“Terror 5,” a title that one would assume on first thought that five horror icons team together for utter slaughter of hapless cheerleaders or, perhaps, clash in one epic villainous mêlée of monumental proportions, but the film is actually an Argentinian anthology of urges and terror and for the record, if “Terror 5” was a collection of the top five horror icons, this reviewer’s enlistment would include Michael Myers, Freddy Krueger, Pinhead, Predator, and Charles Lee Ray aka Chucky. Jason Voorhees is a bit of a mama’s boy, if you ask me! Let’s get back on the topic of the brothers Sebastian and Federico Rotstein’s helming of an interweaving, anthological horror film from 2016. The Buenos Aires born siblings collaborate with the “The Vampire Spider” writer, Nicholas Gueilburt, to construct five tales that plant the seed of danger from the sordid impulses that motivate impure, and sometimes supernatural, malevolencies. The five tales digs into the depths of quivering human interaction and the immorality of their choices that inevitably leads them toward their own gruesome destruction.

The complete South American cast will be more than likely unknown faces to audiences of the United States, unless broadening your film library is a must-do compulsion. In which case, Gaston Cocchiarate is a familiar face who had a supporting role in Gonzalo Calzada’s devilishly feministic empowering thriller, “Luciferina.” Cocchiarate’s character goes from being a naïve college kid in “Luciferina” to a bullied simpleton that gets pushed too far by his peers in “Terror 5.” Nicknamed Cherry for his plump figure and, more likely, his untapped virginity, Cocchiarate’s character seems like a nice enough guy, but powerful when provoked and Cocchiarate embraces the oppression punishment-to-maniacal psychosis well. Another fascinating actor to look for is Walter Cornas as the KISS-cladded Juan Carlos on a night of costumes, drugs, and booze during a small get-together. The dirt-bike riding jokester has a hard on for it all: booze, women, Cherry, and even snuff porn. The character is brutally charming like that one asshole guy who always manages to get with the girls no matter how much of a douchebag they are and the character is very relatable to us all because we all know someone like Juan Carlos. Under the black and white makeup and reckless cruelty is Walter Cornas whose versatile demo reel on IMDB.com and performance in “Terror 5” gives a great insight into his vibrant character performances that make him so enjoyable to behold. Cocchiarate and Cornas stand out with the better and most chilling performances amongst the remaining cast that includes Augusto Alvarez, Juan Barberini, Nai Awada, Magdalena Capobianco, Cecilia Cartasegna, Rafael Ferror, Lu Grasso, Flavia Marco, Jorge Prado, and Marcos Woinsky,.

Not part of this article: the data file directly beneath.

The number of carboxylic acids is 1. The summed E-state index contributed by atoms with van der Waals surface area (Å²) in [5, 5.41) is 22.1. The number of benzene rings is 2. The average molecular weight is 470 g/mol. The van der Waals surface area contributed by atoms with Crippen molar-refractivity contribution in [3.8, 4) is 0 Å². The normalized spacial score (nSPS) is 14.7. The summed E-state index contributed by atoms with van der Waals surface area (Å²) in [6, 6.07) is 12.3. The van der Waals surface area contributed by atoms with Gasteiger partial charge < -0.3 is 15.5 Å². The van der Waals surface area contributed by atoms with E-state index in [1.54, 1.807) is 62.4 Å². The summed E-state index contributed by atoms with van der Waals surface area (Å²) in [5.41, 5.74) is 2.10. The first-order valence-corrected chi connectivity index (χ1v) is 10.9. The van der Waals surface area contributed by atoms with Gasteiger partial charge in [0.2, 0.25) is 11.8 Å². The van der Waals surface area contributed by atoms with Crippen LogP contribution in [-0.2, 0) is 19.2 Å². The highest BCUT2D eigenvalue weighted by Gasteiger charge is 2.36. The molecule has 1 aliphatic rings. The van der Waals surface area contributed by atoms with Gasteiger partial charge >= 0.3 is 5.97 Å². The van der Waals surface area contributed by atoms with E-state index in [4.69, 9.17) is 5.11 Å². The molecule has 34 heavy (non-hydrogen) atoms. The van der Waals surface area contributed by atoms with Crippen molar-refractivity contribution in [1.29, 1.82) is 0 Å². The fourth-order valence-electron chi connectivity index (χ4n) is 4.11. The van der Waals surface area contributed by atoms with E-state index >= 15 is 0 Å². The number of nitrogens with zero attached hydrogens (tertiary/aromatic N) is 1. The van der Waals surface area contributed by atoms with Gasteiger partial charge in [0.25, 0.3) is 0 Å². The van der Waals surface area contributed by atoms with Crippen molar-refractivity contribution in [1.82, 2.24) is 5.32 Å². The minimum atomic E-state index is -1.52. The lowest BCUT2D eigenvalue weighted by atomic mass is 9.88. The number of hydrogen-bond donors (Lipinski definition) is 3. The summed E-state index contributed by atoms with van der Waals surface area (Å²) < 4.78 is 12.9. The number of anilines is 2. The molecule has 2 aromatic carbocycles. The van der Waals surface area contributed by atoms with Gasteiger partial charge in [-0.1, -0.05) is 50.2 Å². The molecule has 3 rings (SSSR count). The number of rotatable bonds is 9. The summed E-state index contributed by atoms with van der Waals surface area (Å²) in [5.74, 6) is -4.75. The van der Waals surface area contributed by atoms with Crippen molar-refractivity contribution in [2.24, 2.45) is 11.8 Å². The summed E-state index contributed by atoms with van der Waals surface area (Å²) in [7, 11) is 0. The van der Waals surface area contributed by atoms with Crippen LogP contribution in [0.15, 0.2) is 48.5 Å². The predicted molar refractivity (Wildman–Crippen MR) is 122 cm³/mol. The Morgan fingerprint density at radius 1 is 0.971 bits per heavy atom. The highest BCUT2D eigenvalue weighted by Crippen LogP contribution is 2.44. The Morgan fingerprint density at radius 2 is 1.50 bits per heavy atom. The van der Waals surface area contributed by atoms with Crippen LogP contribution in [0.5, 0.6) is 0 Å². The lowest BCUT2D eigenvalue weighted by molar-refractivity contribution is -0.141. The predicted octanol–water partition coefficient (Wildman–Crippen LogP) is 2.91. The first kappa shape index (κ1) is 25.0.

As far as anthologies are concerned, “Terror 5” favors a string of scary stories to be strung together being each a cataclysm spun from the negativity produced by the outer story that includes blazingly blue-eyed revenge zombies and the result is, on the surface, quite convoluted. What doesn’t help “Terror 5’s” case either is that the Rosenstein brothers decided to interwoven all but one of the stories together, creating a multi-narrative mesh. Instead of individual chapters or title card introductions, the stories have a lattice blueprint and the audiences are forced to go back and forth between the dissimilar story lines that, on initial viewing, would be assumed that one story is a fraction to the other. The stories also didn’t have that killer kick in the pants that makes you go , “WTF!” Each tale ends rather abruptly, leaving morsels of the carnage to be further imagined rather than be digested in full and I’m sure, though couldn’t locate any background about it, that these tales are based in part of an Argentinian, or even in a broader South American sense, contemporary urban legends that are unfortunately not explored in detail. If approached positively, the human thirst for flesh, morbid curiosity, and unflinching corruption is well laced throughout and that’s the real terror behind the surface level macabre.